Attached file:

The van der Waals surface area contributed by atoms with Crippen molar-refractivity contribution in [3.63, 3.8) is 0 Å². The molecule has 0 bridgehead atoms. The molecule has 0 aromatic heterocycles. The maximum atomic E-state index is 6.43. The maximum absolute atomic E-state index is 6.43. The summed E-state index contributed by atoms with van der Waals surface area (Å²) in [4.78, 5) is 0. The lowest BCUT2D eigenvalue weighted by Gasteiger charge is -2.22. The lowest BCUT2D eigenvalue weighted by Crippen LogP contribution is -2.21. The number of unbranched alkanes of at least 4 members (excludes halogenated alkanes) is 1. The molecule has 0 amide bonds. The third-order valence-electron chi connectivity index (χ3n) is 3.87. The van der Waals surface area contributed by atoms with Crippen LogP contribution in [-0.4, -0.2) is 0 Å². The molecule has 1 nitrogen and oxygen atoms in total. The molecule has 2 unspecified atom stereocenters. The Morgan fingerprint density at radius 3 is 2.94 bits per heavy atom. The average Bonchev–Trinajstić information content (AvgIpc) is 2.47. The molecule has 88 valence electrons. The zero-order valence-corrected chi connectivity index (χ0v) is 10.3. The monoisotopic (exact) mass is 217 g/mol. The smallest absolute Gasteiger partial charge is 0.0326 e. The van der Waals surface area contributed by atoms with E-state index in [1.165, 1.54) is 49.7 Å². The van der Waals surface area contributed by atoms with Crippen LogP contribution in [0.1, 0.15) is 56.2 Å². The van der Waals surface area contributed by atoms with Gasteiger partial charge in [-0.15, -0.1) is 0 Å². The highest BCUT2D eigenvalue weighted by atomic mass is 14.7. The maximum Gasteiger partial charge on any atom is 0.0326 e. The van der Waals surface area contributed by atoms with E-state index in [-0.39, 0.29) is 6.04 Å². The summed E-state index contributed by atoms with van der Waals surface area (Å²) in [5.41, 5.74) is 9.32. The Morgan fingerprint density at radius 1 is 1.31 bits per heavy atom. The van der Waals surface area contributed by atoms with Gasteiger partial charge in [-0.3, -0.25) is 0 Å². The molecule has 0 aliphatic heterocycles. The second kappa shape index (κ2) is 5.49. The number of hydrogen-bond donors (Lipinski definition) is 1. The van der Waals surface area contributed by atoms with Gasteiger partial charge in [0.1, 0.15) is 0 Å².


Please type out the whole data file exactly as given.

The van der Waals surface area contributed by atoms with Crippen molar-refractivity contribution in [3.63, 3.8) is 0 Å². The molecule has 0 bridgehead atoms. The molecule has 0 aromatic heterocycles. The maximum atomic E-state index is 6.43. The maximum absolute atomic E-state index is 6.43. The summed E-state index contributed by atoms with van der Waals surface area (Å²) in [4.78, 5) is 0. The lowest BCUT2D eigenvalue weighted by Gasteiger charge is -2.22. The lowest BCUT2D eigenvalue weighted by Crippen LogP contribution is -2.21. The number of unbranched alkanes of at least 4 members (excludes halogenated alkanes) is 1. The molecule has 0 amide bonds. The third-order valence-electron chi connectivity index (χ3n) is 3.87. The van der Waals surface area contributed by atoms with Crippen LogP contribution in [-0.4, -0.2) is 0 Å². The molecule has 1 nitrogen and oxygen atoms in total. The molecule has 2 unspecified atom stereocenters. The Morgan fingerprint density at radius 3 is 2.94 bits per heavy atom. The average Bonchev–Trinajstić information content (AvgIpc) is 2.47. The molecule has 88 valence electrons. The zero-order valence-corrected chi connectivity index (χ0v) is 10.3. The monoisotopic (exact) mass is 217 g/mol. The smallest absolute Gasteiger partial charge is 0.0326 e. The van der Waals surface area contributed by atoms with E-state index in [1.165, 1.54) is 49.7 Å². The van der Waals surface area contributed by atoms with Crippen LogP contribution in [0.1, 0.15) is 56.2 Å². The van der Waals surface area contributed by atoms with Gasteiger partial charge in [-0.15, -0.1) is 0 Å². The highest BCUT2D eigenvalue weighted by atomic mass is 14.7. The maximum Gasteiger partial charge on any atom is 0.0326 e. The van der Waals surface area contributed by atoms with E-state index in [-0.39, 0.29) is 6.04 Å². The summed E-state index contributed by atoms with van der Waals surface area (Å²) in [5.41, 5.74) is 9.32. The Morgan fingerprint density at radius 1 is 1.31 bits per heavy atom. The van der Waals surface area contributed by atoms with Gasteiger partial charge in [-0.3, -0.25) is 0 Å². The molecule has 0 aliphatic heterocycles. The second kappa shape index (κ2) is 5.49. The number of hydrogen-bond donors (Lipinski definition) is 1. The van der Waals surface area contributed by atoms with Gasteiger partial charge in [0.1, 0.15) is 0 Å².